Monday, November 11, 2013


Medals were, at various times, conferred for great naval actions; for Lord Howe's Victory of the 1st June, 1794, for Cape St. Vincent, for Camperdown, for the Nile, for Trafalgar, for Duckworth's capture of the French squadron in 1806, for Captain Hoste's defeat of the enemy's squadron 1811, &c.

In 1831, a Medal was instituted, to reward the long and faithful services of Seamen and Marines of the Royal Navy. It is of silver, having on one side the words, "For long service and good conduct", and on the other, an "Anchor and Crown". The name of the person to whom the Medal is accorded, is engraved in the centre of the Medal, which is worn to a narrow blue ribbon.

Military Medals, Crosses, and Clasps, have also been granted to the British army for many glorious actions : for Maida ; for the brilliant victories of the Peninsula ; for Waterloo, and for the Crimea.

In July, 1830, King William IV. was pleased to command that a Silver Medal, "for long service and good conduct", should be granted to meritorious soldiers; and regulations for its distribution were then established. The Medal, worn to a narrow crimson ribbon, has upon the obverse, the Royal Arms, with the rank and name of the soldier ; and on the reverse, the words, "For long service and good conduct".

For the Battles of Roliça and Vimeira, one medal only was given to those officers who were engaged in both or in either.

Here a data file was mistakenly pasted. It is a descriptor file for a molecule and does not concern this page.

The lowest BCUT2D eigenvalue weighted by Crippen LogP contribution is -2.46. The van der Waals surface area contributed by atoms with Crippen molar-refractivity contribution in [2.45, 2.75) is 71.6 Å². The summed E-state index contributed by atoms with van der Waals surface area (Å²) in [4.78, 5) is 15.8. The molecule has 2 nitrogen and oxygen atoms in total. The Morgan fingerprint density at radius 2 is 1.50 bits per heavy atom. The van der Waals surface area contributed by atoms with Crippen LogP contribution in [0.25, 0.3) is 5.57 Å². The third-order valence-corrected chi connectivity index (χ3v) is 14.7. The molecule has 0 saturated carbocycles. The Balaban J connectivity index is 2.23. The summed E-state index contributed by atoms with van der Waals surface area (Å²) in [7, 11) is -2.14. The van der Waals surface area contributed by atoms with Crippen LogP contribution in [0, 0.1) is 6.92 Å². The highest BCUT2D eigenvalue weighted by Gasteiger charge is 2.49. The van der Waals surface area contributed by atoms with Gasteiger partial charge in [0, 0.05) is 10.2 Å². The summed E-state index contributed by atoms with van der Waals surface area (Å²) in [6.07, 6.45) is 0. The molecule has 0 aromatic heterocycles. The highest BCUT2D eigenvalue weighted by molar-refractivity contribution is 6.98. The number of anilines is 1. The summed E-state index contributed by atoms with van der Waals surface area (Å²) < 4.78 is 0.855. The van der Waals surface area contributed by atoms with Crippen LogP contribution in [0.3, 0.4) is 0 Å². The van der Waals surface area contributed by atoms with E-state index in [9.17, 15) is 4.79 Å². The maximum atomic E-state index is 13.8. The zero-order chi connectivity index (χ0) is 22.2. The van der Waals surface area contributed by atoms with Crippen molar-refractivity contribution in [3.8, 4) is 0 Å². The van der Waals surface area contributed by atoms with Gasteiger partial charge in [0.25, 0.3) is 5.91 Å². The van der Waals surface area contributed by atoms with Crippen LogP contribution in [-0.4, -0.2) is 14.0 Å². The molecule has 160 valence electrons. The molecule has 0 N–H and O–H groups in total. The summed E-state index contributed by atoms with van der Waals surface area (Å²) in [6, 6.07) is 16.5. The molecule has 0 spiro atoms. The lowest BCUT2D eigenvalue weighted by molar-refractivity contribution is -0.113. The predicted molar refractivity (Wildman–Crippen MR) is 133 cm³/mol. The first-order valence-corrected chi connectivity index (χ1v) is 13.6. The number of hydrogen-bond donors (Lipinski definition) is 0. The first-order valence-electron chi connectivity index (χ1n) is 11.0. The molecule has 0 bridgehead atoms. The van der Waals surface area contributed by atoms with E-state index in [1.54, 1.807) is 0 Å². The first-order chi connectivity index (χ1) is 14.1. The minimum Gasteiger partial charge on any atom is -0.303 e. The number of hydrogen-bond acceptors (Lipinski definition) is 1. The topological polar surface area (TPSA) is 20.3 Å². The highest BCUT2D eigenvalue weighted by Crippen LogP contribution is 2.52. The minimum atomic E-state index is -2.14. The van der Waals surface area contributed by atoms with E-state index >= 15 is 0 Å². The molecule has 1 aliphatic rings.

A Medal was granted for each of the following actions : "Sahagun", "Corunna", "Talavera", "Busaco", "Barrosa", "Fuentes d'Onor", "Albuhera", "Ciudad Rodrigo", "Badajoz", "Salamanca", "Vittoria", "the Pyrenees", "St. Sebastian," "Nivelle", "Nive", "Orthes", and "Toulouse".

Medals were also assigned for "the Capture of Martinique", "the Capture of Guadaloupe", "the Capture of Java", "the Capture of Fort Detroit", and "the Defeat of the Americans at Chateauguay", and "Chrystler's Farm".

In consequence, however, of many officers having received several medals, it became inconvenient to wear them ; and towards the close of 1812, a new arrangement was adopted.

It was determined that no more than one medal should be worn by any individual; that for every other battle wherein he might distinguish himself, he should wear, on the ribbon to which his medal was suspended, a gold clasp, with the name of the event, until the number of such clasps amount to two. In case he should again signalise himself, he was to receive (instead of the Medal and Clasps formerly borne) a Gold Cross, having in each compartment, the name of one of the four battles in which he was present ; and for every subsequent affair, a clasp, with the name of the battle or action, was to be issued, which clasps were to be attached to the ribbon above the cross.

The Waterloo Medal is of silver, nearly an inch and a half in diameter, having on one side the head of the Prince Regent, inscribed, "George P. Regent" ; and on the other, is Victory, holding a palm branch, and seated on a pedestal, inscribed, "Waterloo", under which is the date, "June 18, 1815" ; over the figure of Victory is the name of "Wellington". Round the edge, the name of the officer or soldier to whom the Medal was given, his rank, and the number of his regiment are engraved.

The Medal for the Crimean Campaign, was instituted on the loth December, 1854, and was awarded to all the officers, sub-officers, and privates who served in the Crimea. Clasps, with the words, "Alma, Balaklava, and Inkermann", inscribed on them, were also distributed amongst those who were present in those Battles.

A Silver Medal, suspended to a sky-blue ribbon, is also accorded for distinguished service in India.

Source : the book of orders of knighthood and decorations of honour of all nations, sir Bernard BURKE, 1858

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